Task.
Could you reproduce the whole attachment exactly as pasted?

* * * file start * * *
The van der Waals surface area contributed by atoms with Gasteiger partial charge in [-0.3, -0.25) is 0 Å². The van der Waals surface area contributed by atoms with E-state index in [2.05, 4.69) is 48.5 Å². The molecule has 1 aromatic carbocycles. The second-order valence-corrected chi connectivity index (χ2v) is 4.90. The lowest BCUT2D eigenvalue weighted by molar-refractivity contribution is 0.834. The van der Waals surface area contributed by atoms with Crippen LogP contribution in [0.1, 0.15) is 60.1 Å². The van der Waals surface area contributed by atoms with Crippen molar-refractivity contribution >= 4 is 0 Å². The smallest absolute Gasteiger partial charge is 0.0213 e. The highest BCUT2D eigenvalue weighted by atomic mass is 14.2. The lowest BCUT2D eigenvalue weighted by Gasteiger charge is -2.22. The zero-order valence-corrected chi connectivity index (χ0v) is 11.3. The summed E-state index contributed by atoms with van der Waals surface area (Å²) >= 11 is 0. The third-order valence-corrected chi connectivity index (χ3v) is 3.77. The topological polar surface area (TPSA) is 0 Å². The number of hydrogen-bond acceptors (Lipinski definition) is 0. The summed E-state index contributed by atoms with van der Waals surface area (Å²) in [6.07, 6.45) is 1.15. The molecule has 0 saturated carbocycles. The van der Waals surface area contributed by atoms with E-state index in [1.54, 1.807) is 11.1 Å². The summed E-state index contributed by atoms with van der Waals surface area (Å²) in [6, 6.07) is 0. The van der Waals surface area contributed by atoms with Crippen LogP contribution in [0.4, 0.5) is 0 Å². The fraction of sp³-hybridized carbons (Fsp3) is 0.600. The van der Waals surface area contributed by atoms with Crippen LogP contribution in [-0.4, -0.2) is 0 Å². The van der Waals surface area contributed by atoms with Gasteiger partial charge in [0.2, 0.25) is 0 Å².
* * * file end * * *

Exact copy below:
The van der Waals surface area contributed by atoms with Gasteiger partial charge in [-0.3, -0.25) is 0 Å². The van der Waals surface area contributed by atoms with E-state index in [2.05, 4.69) is 48.5 Å². The molecule has 1 aromatic carbocycles. The second-order valence-corrected chi connectivity index (χ2v) is 4.90. The lowest BCUT2D eigenvalue weighted by molar-refractivity contribution is 0.834. The van der Waals surface area contributed by atoms with Crippen LogP contribution in [0.1, 0.15) is 60.1 Å². The van der Waals surface area contributed by atoms with Crippen molar-refractivity contribution >= 4 is 0 Å². The smallest absolute Gasteiger partial charge is 0.0213 e. The highest BCUT2D eigenvalue weighted by atomic mass is 14.2. The lowest BCUT2D eigenvalue weighted by Gasteiger charge is -2.22. The zero-order valence-corrected chi connectivity index (χ0v) is 11.3. The summed E-state index contributed by atoms with van der Waals surface area (Å²) >= 11 is 0. The third-order valence-corrected chi connectivity index (χ3v) is 3.77. The topological polar surface area (TPSA) is 0 Å². The number of hydrogen-bond acceptors (Lipinski definition) is 0. The summed E-state index contributed by atoms with van der Waals surface area (Å²) in [6.07, 6.45) is 1.15. The molecule has 0 saturated carbocycles. The van der Waals surface area contributed by atoms with E-state index in [1.54, 1.807) is 11.1 Å². The summed E-state index contributed by atoms with van der Waals surface area (Å²) in [6, 6.07) is 0. The van der Waals surface area contributed by atoms with Crippen LogP contribution in [0.4, 0.5) is 0 Å². The fraction of sp³-hybridized carbons (Fsp3) is 0.600. The van der Waals surface area contributed by atoms with Crippen LogP contribution in [-0.4, -0.2) is 0 Å². The van der Waals surface area contributed by atoms with Gasteiger partial charge in [0.2, 0.25) is 0 Å².